As a business leader you should focus on how to not demotivate your team rather than how to motivate your team.
Most leaders would agree that identifying what motivates all the diverse members of a staff is complicated and confusing. Motivating a group is even harder than motivating an individual. When you lead a team, there’s an entirely different dynamic. What you do for one employee can easily demotivate others.
I know of a large company that has an employee recognition program that involves publishing a list each year of employees who have been promoted to vice president. Only a few senior executives know the criteria for inclusion on the coveted list. The few employees with new VP job titles are, of course, pleased. But hundreds of others who feel they should have been recognized are displeased. They don’t know why they were overlooked and why colleagues they may believe are of less value to the company were recognized. So the program benefits only a few and provokes uncertainty, frustration and a perception of disrespect in many.
That’s a powerful and lasting demotivator. The intention is admirable–recognizing outstanding employees–but the program, at least the way it is executed, does more harm than good. The company should get rid of it and its demotivating effect on the workplace.
When leaders decide to address demotivation, they quickly see that, unlike with motivation, it’s essentially the same for every employee. You can be certain, for example, that everyone on your staff wants the following from you and always will: (1) clear direction, (2) the resources to perform as required and (3) never to be treated disrespectfully. A work environment structured to provide those three things is also exactly what shareholders want and expect. Deliver them, and you will be on your way to leadership greatness. Fail to do so, and you may be an adequate leader but you’ll never be a great one.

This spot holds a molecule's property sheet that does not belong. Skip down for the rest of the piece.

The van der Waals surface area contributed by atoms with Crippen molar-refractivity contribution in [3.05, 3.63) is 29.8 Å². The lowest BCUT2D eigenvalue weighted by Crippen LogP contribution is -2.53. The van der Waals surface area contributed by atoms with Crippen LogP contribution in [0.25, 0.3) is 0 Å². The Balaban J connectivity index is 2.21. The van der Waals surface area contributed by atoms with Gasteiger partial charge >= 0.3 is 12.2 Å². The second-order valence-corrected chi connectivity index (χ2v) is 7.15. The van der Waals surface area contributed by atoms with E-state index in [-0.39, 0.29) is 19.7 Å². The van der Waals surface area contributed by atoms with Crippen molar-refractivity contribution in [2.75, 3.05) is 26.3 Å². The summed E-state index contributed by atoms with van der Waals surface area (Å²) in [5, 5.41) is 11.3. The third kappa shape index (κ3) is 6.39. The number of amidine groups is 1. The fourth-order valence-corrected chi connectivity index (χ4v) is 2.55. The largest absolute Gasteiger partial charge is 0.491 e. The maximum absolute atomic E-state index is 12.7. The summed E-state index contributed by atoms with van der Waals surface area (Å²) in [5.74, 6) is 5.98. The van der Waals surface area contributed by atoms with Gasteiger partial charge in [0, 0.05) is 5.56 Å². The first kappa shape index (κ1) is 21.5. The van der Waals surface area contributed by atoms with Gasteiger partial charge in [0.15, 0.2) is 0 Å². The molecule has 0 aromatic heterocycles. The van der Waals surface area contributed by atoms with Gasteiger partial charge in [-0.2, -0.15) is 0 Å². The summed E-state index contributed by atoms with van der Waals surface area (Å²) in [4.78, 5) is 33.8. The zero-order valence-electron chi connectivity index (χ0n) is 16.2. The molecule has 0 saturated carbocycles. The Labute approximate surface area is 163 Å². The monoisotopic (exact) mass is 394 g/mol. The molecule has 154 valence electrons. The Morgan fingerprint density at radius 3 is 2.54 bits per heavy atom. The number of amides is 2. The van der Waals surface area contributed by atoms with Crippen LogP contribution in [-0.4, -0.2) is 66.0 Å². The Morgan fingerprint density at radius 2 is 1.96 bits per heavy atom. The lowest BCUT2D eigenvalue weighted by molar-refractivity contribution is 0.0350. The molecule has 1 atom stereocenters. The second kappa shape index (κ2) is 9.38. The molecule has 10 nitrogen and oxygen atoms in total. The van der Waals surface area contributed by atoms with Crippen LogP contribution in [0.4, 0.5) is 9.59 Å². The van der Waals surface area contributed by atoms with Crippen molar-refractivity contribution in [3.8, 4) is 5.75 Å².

There are, in sum, two key steps to staying on top of motivation and demotivation.
First, hire and keep on your team only people who are motivated to do their jobs well. As Jim Collins, author of Good to Great, says, “Get the right people on the bus.”
Second, understand that if they become demotivated, it is because of the environment in which they work. Strong and courageous leaders recognize that such an environment is their own failure. Understanding that can prevent you from misdirecting resources into unnecessary efforts to motivate staff.
We need a new leadership paradigm for the 21st century, with leaders taking a more realistic and enlightened view of the people who work for them. We need to create and maintain work environments that protect employees from the demotivation that has become common in business.